Autumn is such a beautiful time of the year. Orange and gold leaves silhouetted against amazing blue skies. Perfect little white puff clouds.
And of course, having your entire home and person covered in ladybugs. Or, more specifically, Asian lady beetles.
Here in Oklahoma, we have a lot of bugs. And when the air turns crispy cool, they all want to come inside and live with us.
Usually, the kind of bugs you don't want to room with, like spiders, scorpions, wasps and assassin bugs.
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And they come from "out of nowhere". One day, we had none, then the next day, we couldn't walk outside without being completely covered in them. My husband was trying to talk to the mail carrier and they both had to flee because the bugs were flying in their eyes and mouths and clothes.
I walked out later to feed the chickens and it was like walking through orange sleet. The whole south side of my house was "alive"...a squirming, orange mass.
Inside the house wasn't much safer.
Sufficiently eeked out yet?
Yeah. The only people excited were my kids, who kept running from room to room, exclaiming "WOW" whenever they discovered a particularly massive clot.
It was only "wow" until I tried to make lunch and no one could eat for the bugs falling into their soup.
That is when you have too many bugs, no matter how cute or harmless they are. That's when you take action.
But Wait! They Aren't Really Ladybugs
They are technically still a species of ladybug. They just aren't native to the US.
Back in the day, they were imported to help eradicate plant-eating pests. They did that job quite well, but they were also fruitful and multiplied.
So what's the difference? If you are around them a lot, you just kind of get a feel for telling the difference. For one, the lady beetles will bite sometimes out of curiosity.
They don't really do this when they are swarming so thickly, but later in the fall winter while they are apparently bored and hungry, they will taste you.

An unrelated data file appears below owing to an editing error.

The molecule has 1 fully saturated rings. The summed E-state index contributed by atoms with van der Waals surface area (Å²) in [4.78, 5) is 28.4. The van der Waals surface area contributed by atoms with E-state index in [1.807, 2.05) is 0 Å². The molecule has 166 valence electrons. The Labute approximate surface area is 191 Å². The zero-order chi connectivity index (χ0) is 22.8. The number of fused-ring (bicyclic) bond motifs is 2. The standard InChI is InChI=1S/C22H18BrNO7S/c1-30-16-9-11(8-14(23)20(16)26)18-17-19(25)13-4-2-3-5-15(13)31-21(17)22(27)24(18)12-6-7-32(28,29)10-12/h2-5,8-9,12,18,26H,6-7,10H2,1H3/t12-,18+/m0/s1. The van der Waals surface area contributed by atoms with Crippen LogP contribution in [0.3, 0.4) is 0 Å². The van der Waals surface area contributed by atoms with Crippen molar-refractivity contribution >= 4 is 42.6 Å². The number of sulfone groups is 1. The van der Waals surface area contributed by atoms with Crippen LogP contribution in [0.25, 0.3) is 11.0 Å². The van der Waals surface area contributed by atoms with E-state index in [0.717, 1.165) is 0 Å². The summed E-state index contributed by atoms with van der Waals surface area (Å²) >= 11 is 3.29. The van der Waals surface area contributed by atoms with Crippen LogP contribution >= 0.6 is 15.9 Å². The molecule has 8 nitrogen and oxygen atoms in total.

They bite some people more than others, so either some grooming products act as repellent, or some people just taste like aphids.
Although bites aren't common, they can sting a bit when they do happen, and some people have a slight reaction, such as an itchy welt for an hour or so. (I even knew one person who was seriously allergic to their bites.)
They can look a lot like regular ladybugs, and quite different from other lady beetles in the same swarm. If you look closely, there is a little white "M" or sometimes triangle shape on the back of their head along with the white you see on the usual ladybugs.
Lady beetles also have a distinct smell, (rather musty), that can be pretty strong if they get agitated. They can leave stains on some fabrics and painted surfaces. Horrors if you have a lot of white in your home!
The worst part is that they all want to come live inside in the winter. They like windows and light fixtures, and are attracted to sunlit, light colored houses. Especially those with wooden siding and lots of yummy crevices for hiding.
I happen to have a banana yellow house with wooden siding that sits in the sun. Therefore, I am like a resort for vacationing lady beetles. But my sister's shady, brick house was equally swamped, so there really is no "anti-beetle exterior" .